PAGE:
573 Magazine Nov 2016 - Page 44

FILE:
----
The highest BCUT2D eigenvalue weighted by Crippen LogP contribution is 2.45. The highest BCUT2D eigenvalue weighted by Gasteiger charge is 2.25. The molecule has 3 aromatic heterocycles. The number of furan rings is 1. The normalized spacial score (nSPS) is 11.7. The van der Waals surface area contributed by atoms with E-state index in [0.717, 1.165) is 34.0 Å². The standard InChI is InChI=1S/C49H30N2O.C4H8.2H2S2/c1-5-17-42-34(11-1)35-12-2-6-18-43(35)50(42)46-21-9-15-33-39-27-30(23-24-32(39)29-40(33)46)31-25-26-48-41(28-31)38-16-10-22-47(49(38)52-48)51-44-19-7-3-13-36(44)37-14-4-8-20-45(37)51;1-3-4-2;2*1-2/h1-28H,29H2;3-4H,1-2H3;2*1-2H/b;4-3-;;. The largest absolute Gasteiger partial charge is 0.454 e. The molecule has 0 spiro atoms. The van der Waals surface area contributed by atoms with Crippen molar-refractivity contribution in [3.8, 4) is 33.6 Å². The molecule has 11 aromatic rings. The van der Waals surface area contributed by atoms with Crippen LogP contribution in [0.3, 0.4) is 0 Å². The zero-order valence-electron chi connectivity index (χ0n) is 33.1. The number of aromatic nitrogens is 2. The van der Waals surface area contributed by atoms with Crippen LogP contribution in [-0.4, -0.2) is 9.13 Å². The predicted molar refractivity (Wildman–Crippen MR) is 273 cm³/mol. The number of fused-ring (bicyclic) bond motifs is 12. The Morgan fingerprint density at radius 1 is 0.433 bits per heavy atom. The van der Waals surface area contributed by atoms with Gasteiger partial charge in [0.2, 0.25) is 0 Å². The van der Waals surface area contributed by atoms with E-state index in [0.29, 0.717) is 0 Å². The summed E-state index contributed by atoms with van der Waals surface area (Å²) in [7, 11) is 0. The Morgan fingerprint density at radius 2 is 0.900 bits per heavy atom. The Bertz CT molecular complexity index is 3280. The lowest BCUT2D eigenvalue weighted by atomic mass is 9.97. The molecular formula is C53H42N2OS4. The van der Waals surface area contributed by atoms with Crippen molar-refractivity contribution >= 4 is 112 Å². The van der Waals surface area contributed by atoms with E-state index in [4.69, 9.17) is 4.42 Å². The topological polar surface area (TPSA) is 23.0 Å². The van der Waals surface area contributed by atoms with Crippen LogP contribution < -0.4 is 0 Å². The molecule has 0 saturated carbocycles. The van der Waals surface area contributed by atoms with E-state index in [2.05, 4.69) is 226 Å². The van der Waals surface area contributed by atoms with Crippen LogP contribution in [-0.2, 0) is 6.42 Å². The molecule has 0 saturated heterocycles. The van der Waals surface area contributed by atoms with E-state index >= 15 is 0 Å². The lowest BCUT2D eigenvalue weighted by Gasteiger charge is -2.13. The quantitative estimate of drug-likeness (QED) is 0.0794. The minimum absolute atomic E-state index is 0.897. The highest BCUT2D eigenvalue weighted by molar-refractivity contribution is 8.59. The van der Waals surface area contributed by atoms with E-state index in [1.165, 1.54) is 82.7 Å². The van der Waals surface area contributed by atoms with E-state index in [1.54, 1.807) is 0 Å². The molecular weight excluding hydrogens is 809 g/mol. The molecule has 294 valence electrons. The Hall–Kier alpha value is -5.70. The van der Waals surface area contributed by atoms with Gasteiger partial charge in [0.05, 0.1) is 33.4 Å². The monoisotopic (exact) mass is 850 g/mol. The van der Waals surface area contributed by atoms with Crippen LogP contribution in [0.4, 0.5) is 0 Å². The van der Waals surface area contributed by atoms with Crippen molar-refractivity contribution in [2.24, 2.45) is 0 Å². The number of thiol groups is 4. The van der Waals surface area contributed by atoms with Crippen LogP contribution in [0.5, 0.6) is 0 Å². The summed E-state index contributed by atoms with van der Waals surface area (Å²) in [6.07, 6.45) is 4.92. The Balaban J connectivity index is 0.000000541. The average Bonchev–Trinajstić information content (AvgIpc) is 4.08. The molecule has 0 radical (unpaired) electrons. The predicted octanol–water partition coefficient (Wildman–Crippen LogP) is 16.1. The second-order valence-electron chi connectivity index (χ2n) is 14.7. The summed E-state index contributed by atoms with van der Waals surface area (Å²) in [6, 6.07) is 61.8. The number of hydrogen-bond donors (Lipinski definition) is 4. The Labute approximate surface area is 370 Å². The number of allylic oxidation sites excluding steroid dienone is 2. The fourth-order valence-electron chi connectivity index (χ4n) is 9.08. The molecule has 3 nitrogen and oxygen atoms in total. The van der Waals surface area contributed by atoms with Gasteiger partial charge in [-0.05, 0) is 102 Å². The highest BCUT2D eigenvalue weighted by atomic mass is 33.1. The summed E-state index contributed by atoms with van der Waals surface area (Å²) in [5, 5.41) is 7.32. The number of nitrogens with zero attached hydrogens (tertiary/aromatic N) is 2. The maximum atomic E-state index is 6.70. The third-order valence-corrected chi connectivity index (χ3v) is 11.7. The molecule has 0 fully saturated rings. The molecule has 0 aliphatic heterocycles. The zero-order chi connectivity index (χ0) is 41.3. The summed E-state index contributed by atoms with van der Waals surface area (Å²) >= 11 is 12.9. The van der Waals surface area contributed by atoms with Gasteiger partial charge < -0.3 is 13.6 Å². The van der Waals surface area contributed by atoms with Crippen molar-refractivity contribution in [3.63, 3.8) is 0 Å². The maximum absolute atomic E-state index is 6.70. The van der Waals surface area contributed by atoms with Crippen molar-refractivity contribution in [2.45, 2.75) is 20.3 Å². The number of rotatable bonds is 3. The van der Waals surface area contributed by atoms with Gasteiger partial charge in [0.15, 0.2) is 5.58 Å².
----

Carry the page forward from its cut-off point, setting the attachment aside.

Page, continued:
There are only ten B-17Gs left that are still flying.  Man to get to ride in it was a dream of a lifetime and better yet, I got to ride in the nose of the aircraft in the bombardier seat hanging out over literally nothing but down.  Once the 4 engine fired up, accompanied by the defying sound and vibrations, it was easy to let my thoughts wander.  All I kept thinking is those young guys certainly had some guts.  The idea of getting into this thin skinned thing, filled with bombs, while a pile of lunatics fired at you is mind blowing to say the least.   The first thing you notice when you climb into a B-17 is how small and primitive everything is.  The most frightening thing is the realization that even th ough it was known as the Flying Fortress, it has very little protection outside of all the manned machine guns on board.  The haul was actually only 1/32nd inch thick aluminum.  You can easily punch a hole in the aircraft with a screwdriver, let alone sharp flak or the standard Nazi 30mm cannon round -both of which cut through the B-17 like butter.  There were 13,000 made and more than 8000 were lost in combat.  Not great odds for the 10 person crews required to make 25 missions in a tour of duty.  The average airman only had a 1-in-4 chance of surviving the war.  The average life expectancy of a B-17 crew member was 12 missions.